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What is Bit Depth for Satellite Data (and Images)

Bit Depth

What is Bit Depth?

Bit depth is the amount of detail in each pixel expressed in units of bits.

A 1-bit raster contains two values (zero and one). While an 8-bit raster ranges from 0-255 (256 values in total).

A 1-bit raster gives two shades – simply black and white – or yes and no. An 8-bit raster would give 256 shades of grey.

A wide range of values gives the ability for pixel values to discriminate very slight differences in energy. Got it? Let’s study this a bit more:

8-bit vs 4-bit vs 2-bit Imagery

The 8-bit example below shows the coast of Tokyo in two different bit depths. Each band (red, green, and blue) has 256 colors and a pixel depth of 8. 28=256

Radiometric Resolution 8-Bit
Radiometric Resolution 8-Bit | Sentinel 2 – Tokyo Coast

And here is that same image in 4-bit with only 16 colors. 24=16

Radiometric Resolution 4-Bit
Radiometric Resolution 4-Bit | Sentinel 2 – Tokyo Coast

The 4-bit image has less variety in pixels than a classic Nintendo game. While the 8-bit image delivers more shades in each band with 256 in total.

You lose a lot of quality without the range of shading as seen in this 2-bit image:

Radiometric Resolution 2-Bit
Radiometric Resolution 2-Bit | Sentinel 2 – Tokyo Coast

Bit Depth Examples for Satellites

The exact range of digital numbers (DN) that a sensor uses depends on its radiometric resolution.

For example:

  • Landsat Multispectral Sensor (MSS) measures radiation on a 0-63 DN scale.
  • Landsat Thematic Mapper (TM) measures it on a 0-255 scale.
  • Landsat-8 image is in 16-bit radiometric resolution (ranges from 0-65535).

As a trend, bit depth has increased over the years as the quality of sensors has improved.

Spectral, Spatial, and Radiometric Resolution

You won’t necessarily increase the quality of an image with higher radiometric resolution.

It will result in a greater range of values for each pixel. But it also depends on spatial and spectral resolution.

A sensor should have a balance between spectral, spatial, and radiometric resolution.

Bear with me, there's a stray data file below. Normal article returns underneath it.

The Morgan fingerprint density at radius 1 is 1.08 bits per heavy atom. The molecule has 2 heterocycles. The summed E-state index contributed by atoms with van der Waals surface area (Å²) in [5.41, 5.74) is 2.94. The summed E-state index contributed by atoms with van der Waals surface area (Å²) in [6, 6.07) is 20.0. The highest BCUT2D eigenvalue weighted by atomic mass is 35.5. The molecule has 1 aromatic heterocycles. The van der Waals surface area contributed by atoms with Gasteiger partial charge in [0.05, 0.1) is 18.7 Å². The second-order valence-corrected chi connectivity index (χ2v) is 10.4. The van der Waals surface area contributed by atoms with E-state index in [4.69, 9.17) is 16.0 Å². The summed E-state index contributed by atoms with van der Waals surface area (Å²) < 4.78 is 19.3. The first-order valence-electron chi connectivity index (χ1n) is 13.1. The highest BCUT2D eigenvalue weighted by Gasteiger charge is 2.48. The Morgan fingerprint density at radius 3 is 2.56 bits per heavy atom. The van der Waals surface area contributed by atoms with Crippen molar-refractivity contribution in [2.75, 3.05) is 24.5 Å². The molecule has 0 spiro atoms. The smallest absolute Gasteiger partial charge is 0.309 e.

Spatial Resolution Comparison
Spatial Resolution: Low | Medium | High

With finer spatial resolution, less energy from the ground is detected per pixel. Smaller pixels mean ground area decreases. There will be less upwelling energy back to the sensor. In this case, you’d have to broaden the wavelength range to increase the amount of energy detected.

Each sensor has a specific objective. For example, smaller spatial resolution (bigger pixels) compensates pixel size but obtains greater spectral and radiometric resolution.

Bit Depth and File Size

Higher radiometric resolution means trade-offs. As you increase the pixel depth, the file size also becomes larger.

  • The 8-bit Sentinel image of Tokyo is 355 MB
  • The 4-bit Sentinel image of Tokyo is 46 MB
  • And the 2-bit Sentinel image of Tokyo is just 12 MB

If file storage is a concern, then consider the bit depth in an image. A lower range of values in an image means less memory consumed (but also less quality).

On a separate note, you can reduce the file size by choosing lossy and lossless compression methods.

Lossy compression (like JPEG) permanently eliminates certain information (especially redundant information) (even though the user may not notice it). However, lossless compression (like LZ77) retains values during compression, and file size is also reduced.

READ MORE: Image Compression and Encoding for Raster Data

What’s Next?

Now that you have the basic knowledge of how radiometric resolution works…

See for yourself just how much detail is in a pixel…

Take a satellite image and convert it from 8-bit to 4-bit. In ArcGIS, select Data Management Tools > Raster > Raster Dataset > Copy Raster. Make sure to scale the raster, so pixel values will scale from larger to smaller bit depth.

You’ll see how the amount of detail in each pixel decreases, and this loss in information can be costly in remote sensing applications. On the other hand, it could save you gigabytes of file storage space.

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